Can you see how incorporating the specific, concrete details creates a vivid description of Miss Hattie, rocking, sewing, humming? She obviously is not stressed; so, just by the type of detail you select for your short story, you will create the mood, set the tone. Don’t write tree;write oak. Don’t write emotion; write fear, sorrow, guilt, shame. Don’t write dog; write Bassett Hound or Pug or Chihuahua. Don’t write chair; write rocker. Create pictures in your readers’ minds exactly like the pictures you see when you close your eyes and go there yourself.

Remember earlier, I suggested strongly appealing your readers’ five senses. Well, use the same trick…don’t neglect them; they are vital. Breathe life into your characters. In the scene above, consider the soothing images that reinforced the emotional mood and tone…perhaps the scent of the sea spray, or maybe of blueberry muffins or peonies. What do your characters hear? See? These sensory perceptions breathe life into humans…characters emulate humans. So, don’t be afraid to project yourself in the situation mentally and take the reader there with you.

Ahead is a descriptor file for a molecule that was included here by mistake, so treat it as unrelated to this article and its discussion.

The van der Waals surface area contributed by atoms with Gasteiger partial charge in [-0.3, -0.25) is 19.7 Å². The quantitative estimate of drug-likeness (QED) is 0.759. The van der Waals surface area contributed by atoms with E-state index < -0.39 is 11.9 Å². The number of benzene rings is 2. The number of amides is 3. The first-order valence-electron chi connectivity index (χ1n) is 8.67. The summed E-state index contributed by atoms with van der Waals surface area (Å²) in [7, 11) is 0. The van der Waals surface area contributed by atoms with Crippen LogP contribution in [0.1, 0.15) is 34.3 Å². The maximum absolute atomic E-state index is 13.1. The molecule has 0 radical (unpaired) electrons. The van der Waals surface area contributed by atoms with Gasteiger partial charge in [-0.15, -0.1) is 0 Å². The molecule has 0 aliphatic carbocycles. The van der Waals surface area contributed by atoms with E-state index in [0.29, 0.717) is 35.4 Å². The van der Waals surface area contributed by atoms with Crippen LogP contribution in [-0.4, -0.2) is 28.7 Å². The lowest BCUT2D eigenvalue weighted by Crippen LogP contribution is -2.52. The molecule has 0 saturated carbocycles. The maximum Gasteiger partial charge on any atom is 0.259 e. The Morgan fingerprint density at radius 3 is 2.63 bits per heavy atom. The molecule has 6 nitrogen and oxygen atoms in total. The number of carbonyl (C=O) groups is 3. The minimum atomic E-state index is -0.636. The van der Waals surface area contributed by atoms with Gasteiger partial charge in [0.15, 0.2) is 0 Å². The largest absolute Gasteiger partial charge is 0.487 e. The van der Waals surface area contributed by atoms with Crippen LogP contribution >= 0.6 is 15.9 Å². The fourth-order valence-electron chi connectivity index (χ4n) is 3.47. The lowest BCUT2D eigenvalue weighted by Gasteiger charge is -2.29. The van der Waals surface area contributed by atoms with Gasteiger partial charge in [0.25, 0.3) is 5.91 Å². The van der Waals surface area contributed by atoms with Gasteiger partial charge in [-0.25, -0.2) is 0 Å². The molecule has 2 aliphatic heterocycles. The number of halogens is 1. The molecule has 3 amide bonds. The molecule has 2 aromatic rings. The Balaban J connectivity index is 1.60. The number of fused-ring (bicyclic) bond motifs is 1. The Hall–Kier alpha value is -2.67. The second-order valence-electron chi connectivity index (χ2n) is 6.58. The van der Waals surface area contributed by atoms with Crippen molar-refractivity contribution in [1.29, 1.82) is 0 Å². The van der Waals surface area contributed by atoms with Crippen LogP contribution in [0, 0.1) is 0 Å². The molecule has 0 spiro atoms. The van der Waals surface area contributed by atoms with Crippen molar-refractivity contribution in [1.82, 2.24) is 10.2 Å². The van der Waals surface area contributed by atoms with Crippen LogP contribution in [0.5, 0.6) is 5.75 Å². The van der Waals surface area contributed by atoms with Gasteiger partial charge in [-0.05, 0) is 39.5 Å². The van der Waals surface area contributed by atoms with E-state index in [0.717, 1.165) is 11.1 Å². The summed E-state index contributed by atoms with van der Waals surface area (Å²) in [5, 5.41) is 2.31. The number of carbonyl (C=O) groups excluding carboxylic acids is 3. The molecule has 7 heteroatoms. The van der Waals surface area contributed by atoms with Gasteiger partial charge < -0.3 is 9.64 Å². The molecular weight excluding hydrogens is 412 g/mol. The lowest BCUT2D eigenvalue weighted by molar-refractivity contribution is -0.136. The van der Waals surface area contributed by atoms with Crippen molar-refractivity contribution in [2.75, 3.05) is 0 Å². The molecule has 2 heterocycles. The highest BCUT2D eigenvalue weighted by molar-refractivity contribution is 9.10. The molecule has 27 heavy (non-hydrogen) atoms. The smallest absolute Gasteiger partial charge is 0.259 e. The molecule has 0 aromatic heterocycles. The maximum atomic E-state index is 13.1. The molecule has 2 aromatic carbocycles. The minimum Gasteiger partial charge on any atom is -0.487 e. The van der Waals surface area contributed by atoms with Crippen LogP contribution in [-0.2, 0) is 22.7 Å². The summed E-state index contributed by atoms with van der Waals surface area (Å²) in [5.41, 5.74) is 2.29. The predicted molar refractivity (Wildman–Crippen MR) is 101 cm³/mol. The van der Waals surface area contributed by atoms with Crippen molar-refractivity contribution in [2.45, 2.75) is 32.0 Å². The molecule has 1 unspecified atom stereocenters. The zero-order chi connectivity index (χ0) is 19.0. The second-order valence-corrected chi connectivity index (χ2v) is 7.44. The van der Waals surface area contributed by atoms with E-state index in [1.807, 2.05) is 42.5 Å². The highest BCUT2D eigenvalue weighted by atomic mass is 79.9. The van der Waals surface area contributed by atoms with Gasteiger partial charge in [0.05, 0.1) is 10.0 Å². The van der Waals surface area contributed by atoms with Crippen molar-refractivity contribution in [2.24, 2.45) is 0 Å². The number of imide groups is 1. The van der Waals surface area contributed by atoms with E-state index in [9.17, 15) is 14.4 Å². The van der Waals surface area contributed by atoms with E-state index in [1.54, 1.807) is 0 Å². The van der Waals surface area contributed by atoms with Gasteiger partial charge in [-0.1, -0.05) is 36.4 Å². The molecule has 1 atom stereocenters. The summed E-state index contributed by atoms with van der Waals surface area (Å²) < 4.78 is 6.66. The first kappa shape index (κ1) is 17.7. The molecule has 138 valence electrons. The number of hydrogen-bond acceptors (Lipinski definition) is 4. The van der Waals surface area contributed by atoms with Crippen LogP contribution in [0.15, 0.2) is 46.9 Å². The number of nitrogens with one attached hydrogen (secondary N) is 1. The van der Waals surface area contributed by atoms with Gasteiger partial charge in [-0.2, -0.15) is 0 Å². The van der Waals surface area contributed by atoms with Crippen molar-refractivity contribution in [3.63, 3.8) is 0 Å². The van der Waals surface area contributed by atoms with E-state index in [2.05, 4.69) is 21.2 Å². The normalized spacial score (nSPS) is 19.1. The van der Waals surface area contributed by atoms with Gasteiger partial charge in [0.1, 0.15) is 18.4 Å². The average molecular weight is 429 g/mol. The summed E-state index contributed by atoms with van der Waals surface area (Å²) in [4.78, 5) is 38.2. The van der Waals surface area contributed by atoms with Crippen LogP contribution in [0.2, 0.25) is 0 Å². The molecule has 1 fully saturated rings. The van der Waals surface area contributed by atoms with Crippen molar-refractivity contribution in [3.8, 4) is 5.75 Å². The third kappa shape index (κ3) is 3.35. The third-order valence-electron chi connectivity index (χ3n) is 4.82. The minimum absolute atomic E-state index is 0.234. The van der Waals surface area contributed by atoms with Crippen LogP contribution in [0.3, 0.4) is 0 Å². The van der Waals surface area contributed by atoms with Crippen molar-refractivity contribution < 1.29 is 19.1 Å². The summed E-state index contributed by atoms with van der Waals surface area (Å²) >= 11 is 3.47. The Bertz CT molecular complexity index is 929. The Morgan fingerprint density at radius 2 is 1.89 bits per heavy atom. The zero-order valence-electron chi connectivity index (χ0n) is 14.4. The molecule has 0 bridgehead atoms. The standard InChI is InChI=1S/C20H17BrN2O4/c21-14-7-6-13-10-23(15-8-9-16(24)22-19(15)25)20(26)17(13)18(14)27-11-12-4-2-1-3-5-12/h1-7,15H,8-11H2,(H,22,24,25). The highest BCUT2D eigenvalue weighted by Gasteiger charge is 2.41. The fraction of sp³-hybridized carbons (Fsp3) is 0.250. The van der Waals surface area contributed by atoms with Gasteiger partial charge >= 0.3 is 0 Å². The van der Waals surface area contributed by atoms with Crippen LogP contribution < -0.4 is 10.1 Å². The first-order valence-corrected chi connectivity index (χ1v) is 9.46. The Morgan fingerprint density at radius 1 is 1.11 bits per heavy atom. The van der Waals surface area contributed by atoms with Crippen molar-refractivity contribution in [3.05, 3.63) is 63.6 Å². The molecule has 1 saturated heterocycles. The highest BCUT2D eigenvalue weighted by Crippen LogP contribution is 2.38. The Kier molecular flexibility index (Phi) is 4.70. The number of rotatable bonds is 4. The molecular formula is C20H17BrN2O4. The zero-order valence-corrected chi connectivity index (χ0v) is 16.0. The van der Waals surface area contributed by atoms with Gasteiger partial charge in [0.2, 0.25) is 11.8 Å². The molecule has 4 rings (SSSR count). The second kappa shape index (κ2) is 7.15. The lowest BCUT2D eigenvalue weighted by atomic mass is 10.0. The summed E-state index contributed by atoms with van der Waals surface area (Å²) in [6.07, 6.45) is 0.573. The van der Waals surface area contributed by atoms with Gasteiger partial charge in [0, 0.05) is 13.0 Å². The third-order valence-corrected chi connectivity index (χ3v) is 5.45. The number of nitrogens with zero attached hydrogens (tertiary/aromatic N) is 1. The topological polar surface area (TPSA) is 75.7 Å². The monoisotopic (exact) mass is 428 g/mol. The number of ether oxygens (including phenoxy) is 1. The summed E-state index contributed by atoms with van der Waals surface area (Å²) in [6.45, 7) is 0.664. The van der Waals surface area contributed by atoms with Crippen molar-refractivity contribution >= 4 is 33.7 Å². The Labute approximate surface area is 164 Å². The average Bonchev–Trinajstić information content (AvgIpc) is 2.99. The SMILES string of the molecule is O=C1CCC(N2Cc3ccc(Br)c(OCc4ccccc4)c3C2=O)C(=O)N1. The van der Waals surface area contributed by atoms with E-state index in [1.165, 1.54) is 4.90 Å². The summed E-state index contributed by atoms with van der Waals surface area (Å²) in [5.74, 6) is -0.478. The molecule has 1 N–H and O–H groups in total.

If you have never sailed a ship, don’t try to write about sailing…remember, your readers might be avid sailors and you will lose ground with them. If you have never engaged in anything other than vanilla sex, don’t try to fool your readers into believing your character is involved in sexual bondage or bdsm or is a prostitute or a pimp—you’ll be spotted for the phony imagery immediately. If you have never killed an animal or a human, do not waste your or your readers’ time trying describe how it felt to kill. REMEMBER, vivid imagery requires specific and concrete details.



Don’t kill a potentially great story with spelling errors and bad grammar. How many times have you stopped reading after the first few sentences you encountered errors in the story/book/novel? If you leave careless errors for your readers to stumble on, you are making a silent statement: you don’t care enough about your story to have proofread it. Well, then, why should your readers care enough to bother reading it? BEFORE YOU PUBLISH, dot your i’s and cross your t’s.